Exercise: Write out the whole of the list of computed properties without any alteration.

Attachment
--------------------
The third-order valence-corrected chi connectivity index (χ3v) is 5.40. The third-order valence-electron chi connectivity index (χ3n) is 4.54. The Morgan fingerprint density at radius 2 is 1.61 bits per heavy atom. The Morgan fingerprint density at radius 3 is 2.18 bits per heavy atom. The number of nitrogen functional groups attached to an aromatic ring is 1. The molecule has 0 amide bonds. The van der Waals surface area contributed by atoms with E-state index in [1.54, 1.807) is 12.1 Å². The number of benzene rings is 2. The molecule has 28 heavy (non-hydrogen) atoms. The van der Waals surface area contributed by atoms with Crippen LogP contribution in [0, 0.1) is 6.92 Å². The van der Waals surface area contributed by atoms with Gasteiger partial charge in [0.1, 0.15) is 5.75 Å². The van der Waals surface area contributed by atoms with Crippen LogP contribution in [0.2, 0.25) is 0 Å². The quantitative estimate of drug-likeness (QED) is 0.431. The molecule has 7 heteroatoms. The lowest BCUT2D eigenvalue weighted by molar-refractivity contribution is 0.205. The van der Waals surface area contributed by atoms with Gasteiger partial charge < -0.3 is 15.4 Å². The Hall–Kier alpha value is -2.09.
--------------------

The third-order valence-corrected chi connectivity index (χ3v) is 5.40. The third-order valence-electron chi connectivity index (χ3n) is 4.54. The Morgan fingerprint density at radius 2 is 1.61 bits per heavy atom. The Morgan fingerprint density at radius 3 is 2.18 bits per heavy atom. The number of nitrogen functional groups attached to an aromatic ring is 1. The molecule has 0 amide bonds. The van der Waals surface area contributed by atoms with E-state index in [1.54, 1.807) is 12.1 Å². The number of benzene rings is 2. The molecule has 28 heavy (non-hydrogen) atoms. The van der Waals surface area contributed by atoms with Crippen LogP contribution in [0, 0.1) is 6.92 Å². The van der Waals surface area contributed by atoms with Gasteiger partial charge in [0.1, 0.15) is 5.75 Å². The van der Waals surface area contributed by atoms with Crippen LogP contribution in [0.2, 0.25) is 0 Å². The quantitative estimate of drug-likeness (QED) is 0.431. The molecule has 7 heteroatoms. The lowest BCUT2D eigenvalue weighted by molar-refractivity contribution is 0.205. The van der Waals surface area contributed by atoms with Gasteiger partial charge < -0.3 is 15.4 Å². The Hall–Kier alpha value is -2.09.